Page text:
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How to steer a moving cell

Researchers at the University of California, San Diego (UCSD) School of Medicine have developed new technology which, combined with proteomics – the large-scale study of the structure and function of proteins and their functions – has allowed them to map an extensive network of the signaling proteins that control cell movement.

Their work, providing the first comprehensive profile of cell movement, could lead to a better understanding of cell migration in cancer metastasis and inflammatory disease. The study will be published the week of May 7-11 in the journal Proceedings of the National Academy of Sciences (PNAS).

Extra-cellular messengers called chemokines are families of small proteins secreted by cells that regulate the cells’ directional movement, or chemotaxis. Cells possess an innate ability to migrate, an inner compass that somehow senses the presence of chemokines. But in metastasis, the cell’s inner compass goes awry – allowing cells to leave the primary tumor, crawl through tissues and enter blood vessels – spreading the cancer throughout the body.

Richard Klemke, Ph.D., professor of pathology at UCSD School of Medicine and the Moores Cancer Center, and his colleagues set out to better understand the complexity of signaling mechanisms within the cell that become de-regulated and allow cells which are usually static to begin migrating.

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The researchers hope to fully define the protein components of the compass to gain a better understanding of what directs cell migration or, in the case of cancer cells and inflammation, cause cells to migrate where they normally wouldn’t.

"The ability to spatially organize specific groups of signaling proteins to the front or back of the cell is what drives cell polarization and directional movement," said Klemke. "It is the steering wheel of the cell." Now the researchers want to determine how the large numbers of signaling molecules that make up the compass are functionally integrated to steer the cell under normal and pathological conditions.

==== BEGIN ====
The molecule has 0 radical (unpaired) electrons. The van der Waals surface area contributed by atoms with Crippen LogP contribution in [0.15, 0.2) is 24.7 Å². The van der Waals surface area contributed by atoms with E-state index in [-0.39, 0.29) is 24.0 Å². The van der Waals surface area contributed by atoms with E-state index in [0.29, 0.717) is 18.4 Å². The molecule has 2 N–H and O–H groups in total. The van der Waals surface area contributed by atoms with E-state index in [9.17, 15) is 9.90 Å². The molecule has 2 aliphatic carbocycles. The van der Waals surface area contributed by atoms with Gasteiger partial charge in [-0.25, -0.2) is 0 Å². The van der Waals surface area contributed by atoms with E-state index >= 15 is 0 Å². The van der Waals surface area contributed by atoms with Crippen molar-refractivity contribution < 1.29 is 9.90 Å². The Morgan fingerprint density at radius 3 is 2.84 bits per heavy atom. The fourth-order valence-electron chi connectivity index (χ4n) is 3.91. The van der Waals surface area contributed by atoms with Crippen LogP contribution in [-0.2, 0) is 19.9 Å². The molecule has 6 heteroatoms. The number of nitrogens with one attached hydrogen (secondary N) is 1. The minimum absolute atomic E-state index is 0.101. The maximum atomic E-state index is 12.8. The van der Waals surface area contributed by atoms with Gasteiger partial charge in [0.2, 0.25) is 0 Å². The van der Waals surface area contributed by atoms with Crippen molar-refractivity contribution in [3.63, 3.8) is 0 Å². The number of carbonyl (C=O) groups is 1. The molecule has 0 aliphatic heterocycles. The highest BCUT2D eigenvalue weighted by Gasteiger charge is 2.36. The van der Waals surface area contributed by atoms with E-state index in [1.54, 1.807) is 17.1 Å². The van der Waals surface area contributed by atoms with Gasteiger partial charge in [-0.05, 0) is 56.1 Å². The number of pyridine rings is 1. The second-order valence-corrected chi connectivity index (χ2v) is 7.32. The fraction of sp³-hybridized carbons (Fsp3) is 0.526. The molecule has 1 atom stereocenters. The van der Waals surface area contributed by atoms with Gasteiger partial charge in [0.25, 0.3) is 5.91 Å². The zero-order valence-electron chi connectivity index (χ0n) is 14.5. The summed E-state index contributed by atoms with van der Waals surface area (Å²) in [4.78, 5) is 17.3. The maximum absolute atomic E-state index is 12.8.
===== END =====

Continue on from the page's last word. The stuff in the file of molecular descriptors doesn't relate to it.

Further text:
"A surprising finding was that many of the proteins identified in the neuronal network, the ‘wiring diagram’ that controls early development of neural networks in the embryo, are also found to control the movement of normal and cancerous cells," said Klemke. "This is apparently a fundamental, evolutionarily conserved process in migrating cells. So it clearly has an important purpose to the cell."

A network of proteins called the cytoskeleton, the cell’s internal scaffolding, determines cell shape, helping the cell to grow and develop "growth cones." These are specialized structures at the tips of growing nerve fibers, called axons, which sense guidance signals in their environment and "steer" the axons. Cell movement also requires polarization to position the cell and help navigate its movement. Polarization is characterized by formation of a leading "false foot" or pseudopodium and a trailing rear "foot" at the back called a cell body, which is detached in the process of locomotion.

In order to understand the inner workings of the cell’s "steering wheel," the researchers developed a method to cross section the front and back of the chemotactic cell in order to analyze the components of its protein network. The cell fractionation equipment developed in Klemke’s lab is the first method to enable researchers to study the entire network of signaling proteins.

"To find out what goes wrong during metastasis, we need to understand how the signaling networks are controlled in normal healthy cells," said Klemke. "This is the first time a group of researchers from several disciplines – biologists, chemists, proteomics researchers and computational biologists who can integrate large data sets – have applied a global approach to analyzing how proteins regulate cell movement."

The research team’s profile of chemotactic cells is the first and most comprehensive catalog of proteins that exists to date, according to Yingchun Wang, a post-graduate researcher in the Klemke lab.

Debra Kain | EurekAlert!
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